In charts: Analyzing India’s cybersecurity skills gap

Cyberattacks entail a financial cost.
Cyberattacks entail a financial cost.


India has big ambitions for its digital economy. A crucial aspect to realizing that is to address the glaring skill gaps in cyber-security.

Recent alleged cyberattacks on the Delhi Police website ahead of the G20 summit are yet another reminder of the growing and ever-present threat to digital security. In fact, several hackers are likely to have attacked India's digital infrastructure during the summit, claims CloudSEK, a cyber-security company.

Between 2020 and 2022, India averaged 1.3 million cybersecurity incidents a year, according to data presented in Parliament based on incidents reported to or tracked by the Indian Computer Emergency Response Team (CERT-In), a government nodal agency. The actual number could be higher. Additionally, almost 67% of Indian government and essential service entities reported a 50% increase in disruptive cyberattacks in 2022-23, says a new report by Palo Alto Networks, a US-based cybersecurity company.

Cyberattacks entail a financial cost. Last year, the Official Cybercrime Report by Cybersecurity Ventures projected this cost globally at $8 trillion for 2023 and $10.5 trillion by 2025. The average cost of a data breach in India this year has been $2.18 million, according to IBM's annual Cost of a Data Breach Report. According to the report, 28% of these data breaches led to the loss of data spanning multiple types of environments, such as public cloud, private cloud, or on-premises, indicating that attackers were able to compromise multiple environments while avoiding detection.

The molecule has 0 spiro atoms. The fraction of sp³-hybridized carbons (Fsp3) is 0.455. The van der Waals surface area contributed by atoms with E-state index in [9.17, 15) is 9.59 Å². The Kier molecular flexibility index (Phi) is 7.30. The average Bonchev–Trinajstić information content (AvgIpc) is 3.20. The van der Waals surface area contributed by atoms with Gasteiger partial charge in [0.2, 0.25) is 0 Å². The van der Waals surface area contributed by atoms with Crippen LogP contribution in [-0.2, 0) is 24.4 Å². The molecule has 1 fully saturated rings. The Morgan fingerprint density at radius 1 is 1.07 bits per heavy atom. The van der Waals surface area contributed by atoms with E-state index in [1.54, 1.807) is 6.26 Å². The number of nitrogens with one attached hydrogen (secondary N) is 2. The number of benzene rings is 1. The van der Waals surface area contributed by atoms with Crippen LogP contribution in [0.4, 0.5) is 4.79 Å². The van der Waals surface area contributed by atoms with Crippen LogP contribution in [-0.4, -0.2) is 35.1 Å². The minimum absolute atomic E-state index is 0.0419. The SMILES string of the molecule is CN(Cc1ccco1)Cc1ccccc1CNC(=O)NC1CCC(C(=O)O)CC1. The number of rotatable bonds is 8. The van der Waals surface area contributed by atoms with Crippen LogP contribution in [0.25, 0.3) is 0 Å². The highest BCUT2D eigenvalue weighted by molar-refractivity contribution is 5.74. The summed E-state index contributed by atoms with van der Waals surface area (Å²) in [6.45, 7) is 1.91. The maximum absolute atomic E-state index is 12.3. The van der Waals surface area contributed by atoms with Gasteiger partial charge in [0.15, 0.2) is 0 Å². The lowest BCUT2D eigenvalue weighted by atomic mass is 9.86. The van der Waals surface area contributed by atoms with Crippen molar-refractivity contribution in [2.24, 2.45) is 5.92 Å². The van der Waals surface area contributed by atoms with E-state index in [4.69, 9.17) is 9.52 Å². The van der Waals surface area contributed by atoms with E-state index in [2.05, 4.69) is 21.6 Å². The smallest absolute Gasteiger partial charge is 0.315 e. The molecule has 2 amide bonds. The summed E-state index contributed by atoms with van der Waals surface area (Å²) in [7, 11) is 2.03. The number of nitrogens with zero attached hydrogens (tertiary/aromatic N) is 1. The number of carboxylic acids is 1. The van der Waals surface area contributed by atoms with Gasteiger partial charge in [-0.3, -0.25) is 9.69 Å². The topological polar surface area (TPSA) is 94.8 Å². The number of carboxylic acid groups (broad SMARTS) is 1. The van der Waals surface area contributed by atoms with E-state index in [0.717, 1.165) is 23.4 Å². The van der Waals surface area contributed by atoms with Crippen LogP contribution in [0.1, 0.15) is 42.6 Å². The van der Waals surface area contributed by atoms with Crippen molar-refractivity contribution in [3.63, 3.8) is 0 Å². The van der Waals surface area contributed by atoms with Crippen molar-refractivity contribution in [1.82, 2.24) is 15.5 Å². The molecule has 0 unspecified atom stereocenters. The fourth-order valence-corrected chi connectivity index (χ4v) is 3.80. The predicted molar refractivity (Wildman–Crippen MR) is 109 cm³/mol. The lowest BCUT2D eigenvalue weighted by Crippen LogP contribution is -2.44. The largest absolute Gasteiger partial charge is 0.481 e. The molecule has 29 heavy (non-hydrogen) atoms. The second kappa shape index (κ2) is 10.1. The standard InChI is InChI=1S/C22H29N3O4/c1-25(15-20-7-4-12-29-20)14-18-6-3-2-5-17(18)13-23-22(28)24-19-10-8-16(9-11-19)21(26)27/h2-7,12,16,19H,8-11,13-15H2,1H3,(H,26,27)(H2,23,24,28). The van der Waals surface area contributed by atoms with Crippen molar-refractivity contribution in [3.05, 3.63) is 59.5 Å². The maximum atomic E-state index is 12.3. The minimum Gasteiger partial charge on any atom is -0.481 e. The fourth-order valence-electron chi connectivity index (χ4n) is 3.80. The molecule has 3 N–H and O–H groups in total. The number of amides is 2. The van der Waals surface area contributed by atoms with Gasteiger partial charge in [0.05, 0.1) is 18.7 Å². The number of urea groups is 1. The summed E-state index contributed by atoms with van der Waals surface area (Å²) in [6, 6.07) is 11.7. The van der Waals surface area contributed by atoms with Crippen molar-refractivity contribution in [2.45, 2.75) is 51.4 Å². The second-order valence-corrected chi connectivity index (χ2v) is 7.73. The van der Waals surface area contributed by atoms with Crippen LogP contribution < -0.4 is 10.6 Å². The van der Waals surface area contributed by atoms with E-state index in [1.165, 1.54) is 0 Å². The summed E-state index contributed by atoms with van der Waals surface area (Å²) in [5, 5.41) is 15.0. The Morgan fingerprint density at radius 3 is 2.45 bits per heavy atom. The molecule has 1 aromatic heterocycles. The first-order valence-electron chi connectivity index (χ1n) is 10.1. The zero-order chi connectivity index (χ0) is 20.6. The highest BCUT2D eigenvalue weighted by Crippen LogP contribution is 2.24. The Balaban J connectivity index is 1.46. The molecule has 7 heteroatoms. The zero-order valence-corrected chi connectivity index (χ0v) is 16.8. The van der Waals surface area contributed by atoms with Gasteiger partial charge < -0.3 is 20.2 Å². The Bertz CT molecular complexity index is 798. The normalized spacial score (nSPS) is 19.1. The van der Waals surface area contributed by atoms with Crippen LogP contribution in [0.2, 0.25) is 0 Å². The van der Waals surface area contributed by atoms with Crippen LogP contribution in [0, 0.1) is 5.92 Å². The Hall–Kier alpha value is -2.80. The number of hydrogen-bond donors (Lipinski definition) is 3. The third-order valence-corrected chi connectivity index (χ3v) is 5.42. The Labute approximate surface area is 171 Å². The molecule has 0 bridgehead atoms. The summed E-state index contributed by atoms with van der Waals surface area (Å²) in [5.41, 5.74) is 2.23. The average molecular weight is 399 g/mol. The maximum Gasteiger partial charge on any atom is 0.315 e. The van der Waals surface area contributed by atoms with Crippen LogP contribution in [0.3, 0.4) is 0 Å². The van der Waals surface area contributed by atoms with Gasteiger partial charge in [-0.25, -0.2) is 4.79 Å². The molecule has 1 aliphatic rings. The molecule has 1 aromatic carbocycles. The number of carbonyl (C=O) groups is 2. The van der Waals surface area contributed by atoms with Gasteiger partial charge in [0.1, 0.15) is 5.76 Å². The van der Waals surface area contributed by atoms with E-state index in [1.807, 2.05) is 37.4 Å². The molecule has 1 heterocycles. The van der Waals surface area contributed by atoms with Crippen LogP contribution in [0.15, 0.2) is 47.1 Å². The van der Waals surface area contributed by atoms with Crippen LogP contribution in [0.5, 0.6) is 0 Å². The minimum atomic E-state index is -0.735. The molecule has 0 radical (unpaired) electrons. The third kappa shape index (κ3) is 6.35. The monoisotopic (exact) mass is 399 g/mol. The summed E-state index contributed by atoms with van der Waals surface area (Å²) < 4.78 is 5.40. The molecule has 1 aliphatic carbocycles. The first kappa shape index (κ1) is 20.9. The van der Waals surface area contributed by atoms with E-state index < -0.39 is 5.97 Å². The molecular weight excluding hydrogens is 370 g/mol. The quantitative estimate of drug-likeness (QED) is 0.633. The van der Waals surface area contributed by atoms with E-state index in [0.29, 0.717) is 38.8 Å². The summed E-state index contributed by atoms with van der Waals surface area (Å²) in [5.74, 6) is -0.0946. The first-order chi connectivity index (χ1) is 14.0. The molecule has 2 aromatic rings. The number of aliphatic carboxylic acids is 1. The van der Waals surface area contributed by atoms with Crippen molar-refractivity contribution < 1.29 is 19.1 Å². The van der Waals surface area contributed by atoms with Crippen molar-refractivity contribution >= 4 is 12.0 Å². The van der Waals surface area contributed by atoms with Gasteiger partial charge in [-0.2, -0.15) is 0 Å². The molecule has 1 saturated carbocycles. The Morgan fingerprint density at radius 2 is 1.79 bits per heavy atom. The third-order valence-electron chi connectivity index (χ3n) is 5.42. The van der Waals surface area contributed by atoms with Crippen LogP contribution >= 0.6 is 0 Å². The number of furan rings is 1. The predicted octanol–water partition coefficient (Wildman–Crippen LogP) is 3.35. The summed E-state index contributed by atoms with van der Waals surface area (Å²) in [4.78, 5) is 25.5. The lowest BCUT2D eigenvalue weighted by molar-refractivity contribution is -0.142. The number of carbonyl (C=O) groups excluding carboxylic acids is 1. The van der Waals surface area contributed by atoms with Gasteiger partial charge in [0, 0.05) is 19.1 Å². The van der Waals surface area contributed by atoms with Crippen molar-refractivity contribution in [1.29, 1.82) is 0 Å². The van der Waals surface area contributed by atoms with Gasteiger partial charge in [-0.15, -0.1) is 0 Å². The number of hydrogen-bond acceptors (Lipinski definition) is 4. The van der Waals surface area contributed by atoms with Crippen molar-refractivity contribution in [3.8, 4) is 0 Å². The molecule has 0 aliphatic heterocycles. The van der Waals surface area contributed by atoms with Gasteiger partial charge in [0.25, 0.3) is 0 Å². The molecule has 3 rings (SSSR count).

In 2020, India took an average 230 days to identify a breach, and another 83 days to contain it, compared to 186 and 51 days in the US, and 128 and 32 days in Germany.

Critical costs

For India, the cost of cyberattacks is critical, given its digital ambitions. The number of internet users is expected to grow from 692 million in 2022 to 900 million by 2025, according to the Internet and Mobile Association of India. Digitization is increasing. For example, earlier this month, the Union Cabinet cleared 7,210 crore for the third phase of the eCourts project, which digitizes court records and shifts more court processes online. The extent of digitization is already visible in payments. The number of transactions over UPI (unified payments interface) crossed 10 billion in August as users sent about 15 trillion over the network.

Cyberattacks can undermine trust in the system, and make the transition harder. For example, users who lose even a small amount of money to cybercrime might be driven to withdraw from digital transactions, even dissuade others. Cyberattacks on the All India Institute of Medical Sciences, New Delhi, in the past year raised concerns about medical records. According to the IBM report, the cost of a data breach in healthcare is the highest—almost double that of the financial sector. "Over the past three years, the average cost of a data breach in healthcare has grown 53.3%, increasing more than $3 million compared to the average cost of $7.13 million in 2020," it said.

Skills gap

While cybersecurity will remain a cat-and-mouse game, with hackers and security professionals trying to catch up with each other, investments in technology can help identify and contain breaches faster. It also entails the availability of cybersecurity skills. India faces the second-highest shortage in its cybersecurity workforce, with a seven-fold increase in the past year, according to a “Cybersecurity Workforce Study" by ISC2, an association of professionals in the field.

Human resource services company Teamlease estimates a 30% shortage of cybersecurity skills in India in 2023. Demand for specific skills within cybersecurity is also expected to change. According to a survey by the Data Security Council of India, application security, cloud security and data forensics were the current top three areas where there was a gap. In five years, cybersecurity professionals surveyed believed artificial intelligence would top the list. The cyberthreat is not going anywhere. is a database and search engine for public data

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